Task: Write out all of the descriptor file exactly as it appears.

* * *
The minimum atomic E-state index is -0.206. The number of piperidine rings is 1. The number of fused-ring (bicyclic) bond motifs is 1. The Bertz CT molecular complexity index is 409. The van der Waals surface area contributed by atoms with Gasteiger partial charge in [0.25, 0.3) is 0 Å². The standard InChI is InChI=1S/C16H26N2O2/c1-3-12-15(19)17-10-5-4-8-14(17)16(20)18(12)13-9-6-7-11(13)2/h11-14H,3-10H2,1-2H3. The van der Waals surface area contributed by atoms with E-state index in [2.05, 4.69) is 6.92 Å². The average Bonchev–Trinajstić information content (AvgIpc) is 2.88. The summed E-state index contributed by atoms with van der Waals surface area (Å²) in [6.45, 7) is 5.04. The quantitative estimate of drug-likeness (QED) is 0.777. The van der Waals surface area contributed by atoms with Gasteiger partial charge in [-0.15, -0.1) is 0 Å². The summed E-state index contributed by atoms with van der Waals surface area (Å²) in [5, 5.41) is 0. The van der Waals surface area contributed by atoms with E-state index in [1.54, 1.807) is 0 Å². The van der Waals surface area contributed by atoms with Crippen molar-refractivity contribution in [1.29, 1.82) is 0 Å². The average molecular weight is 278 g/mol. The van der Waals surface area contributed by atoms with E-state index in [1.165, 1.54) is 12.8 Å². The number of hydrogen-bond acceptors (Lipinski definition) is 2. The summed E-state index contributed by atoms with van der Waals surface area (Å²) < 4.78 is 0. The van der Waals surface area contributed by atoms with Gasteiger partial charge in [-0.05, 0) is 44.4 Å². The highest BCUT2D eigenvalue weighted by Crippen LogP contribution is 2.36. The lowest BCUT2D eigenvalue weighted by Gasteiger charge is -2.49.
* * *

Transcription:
The minimum atomic E-state index is -0.206. The number of piperidine rings is 1. The number of fused-ring (bicyclic) bond motifs is 1. The Bertz CT molecular complexity index is 409. The van der Waals surface area contributed by atoms with Gasteiger partial charge in [0.25, 0.3) is 0 Å². The standard InChI is InChI=1S/C16H26N2O2/c1-3-12-15(19)17-10-5-4-8-14(17)16(20)18(12)13-9-6-7-11(13)2/h11-14H,3-10H2,1-2H3. The van der Waals surface area contributed by atoms with E-state index in [2.05, 4.69) is 6.92 Å². The average Bonchev–Trinajstić information content (AvgIpc) is 2.88. The summed E-state index contributed by atoms with van der Waals surface area (Å²) in [6.45, 7) is 5.04. The quantitative estimate of drug-likeness (QED) is 0.777. The van der Waals surface area contributed by atoms with Gasteiger partial charge in [-0.15, -0.1) is 0 Å². The summed E-state index contributed by atoms with van der Waals surface area (Å²) in [5, 5.41) is 0. The van der Waals surface area contributed by atoms with E-state index in [1.54, 1.807) is 0 Å². The van der Waals surface area contributed by atoms with Crippen molar-refractivity contribution in [1.29, 1.82) is 0 Å². The average molecular weight is 278 g/mol. The van der Waals surface area contributed by atoms with E-state index in [1.165, 1.54) is 12.8 Å². The number of hydrogen-bond acceptors (Lipinski definition) is 2. The summed E-state index contributed by atoms with van der Waals surface area (Å²) < 4.78 is 0. The van der Waals surface area contributed by atoms with Gasteiger partial charge in [-0.05, 0) is 44.4 Å². The highest BCUT2D eigenvalue weighted by Crippen LogP contribution is 2.36. The lowest BCUT2D eigenvalue weighted by Gasteiger charge is -2.49.